Reports of record snowfall -- perhaps the worst since 1996, perhaps 1922, thus the worst I will have seen in my time in Washington, D.C. -- have put our buttoned-up city into a tizzy. Snowmageddondc.com says it all. The groceries have been busy, and the nearby Trader Joe's -- always busy -- last night was one big line snaking up and down the aisles and out the door. (It was a full loop inside the store on Wednesday, when I was there.) Locals, when facing a snow threat, buy bread, milk and toilet paper. (It begs the question: what do you make with that?) But this time other staples, including whole meat departments, are being cleared out.
Day Job, following the federal government's lead, closed four hours early, and so we dutiful office-folk ambled home. What food, drink to buy? Or would we have to resort to cannibalism? Seems if you stuck to the smaller stores -- even the drug store and convenience stores -- you had and have much better luck.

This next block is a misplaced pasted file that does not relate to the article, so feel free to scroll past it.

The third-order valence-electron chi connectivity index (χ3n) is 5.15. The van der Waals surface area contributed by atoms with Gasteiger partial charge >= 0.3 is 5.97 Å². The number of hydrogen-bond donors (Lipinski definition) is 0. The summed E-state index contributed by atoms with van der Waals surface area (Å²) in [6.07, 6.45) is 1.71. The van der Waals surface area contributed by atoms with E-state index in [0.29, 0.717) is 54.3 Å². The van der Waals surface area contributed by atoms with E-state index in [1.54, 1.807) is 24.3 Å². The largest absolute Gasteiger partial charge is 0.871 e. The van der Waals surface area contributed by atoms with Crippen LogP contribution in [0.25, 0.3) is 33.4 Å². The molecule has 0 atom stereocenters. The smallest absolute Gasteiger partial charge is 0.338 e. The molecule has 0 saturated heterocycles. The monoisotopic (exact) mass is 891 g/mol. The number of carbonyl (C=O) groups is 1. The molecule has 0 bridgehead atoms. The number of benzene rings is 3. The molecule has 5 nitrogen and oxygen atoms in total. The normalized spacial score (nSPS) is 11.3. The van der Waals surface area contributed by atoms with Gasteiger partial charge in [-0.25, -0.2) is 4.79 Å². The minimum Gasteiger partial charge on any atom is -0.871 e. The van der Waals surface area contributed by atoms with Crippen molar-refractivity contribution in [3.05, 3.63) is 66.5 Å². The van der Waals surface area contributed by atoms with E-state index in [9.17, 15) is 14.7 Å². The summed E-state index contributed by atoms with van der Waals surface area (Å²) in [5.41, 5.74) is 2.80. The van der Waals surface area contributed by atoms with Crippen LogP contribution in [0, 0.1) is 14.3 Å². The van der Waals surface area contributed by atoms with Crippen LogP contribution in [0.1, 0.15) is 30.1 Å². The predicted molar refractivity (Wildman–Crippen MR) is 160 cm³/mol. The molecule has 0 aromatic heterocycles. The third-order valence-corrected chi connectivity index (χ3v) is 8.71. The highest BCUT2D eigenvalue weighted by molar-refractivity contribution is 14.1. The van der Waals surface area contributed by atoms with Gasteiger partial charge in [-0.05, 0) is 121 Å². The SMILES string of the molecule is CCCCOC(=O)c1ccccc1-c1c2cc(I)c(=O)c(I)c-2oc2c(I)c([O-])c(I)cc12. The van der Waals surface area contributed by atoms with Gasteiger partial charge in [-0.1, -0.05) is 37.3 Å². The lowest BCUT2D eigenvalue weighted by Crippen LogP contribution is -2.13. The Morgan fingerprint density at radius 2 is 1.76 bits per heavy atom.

I thought this was an opportunity to drag out the bread machine -- even though at my neighborhood market still had bread and milk -- so I went out for bread flour and dry milk (for the recipe I use). Oh, and a fifth of sweet vermouth for the Manhattans.
The day had taken its toll on the usually well-stocked shelves, and it was clear what people in my neighborhood would be eating over the next few days. Pots of beans, canned and homemade soup, tuna salad, macaroni and cheese, pasta with red sauce.
Some will bake. Gaps in the flour, but a five-pound sack for me. Packets
of cookie mix and chocolate chips gone. Muffins, perhaps, instead of the more esoteric loaf bread and buns remaining.
Coffee and white wine. Plenty of wine. Fresh cases pulled out, but all hands at the registers, so not on the shelves.
I think we'll survive. Tuck yourselves in and ride it out.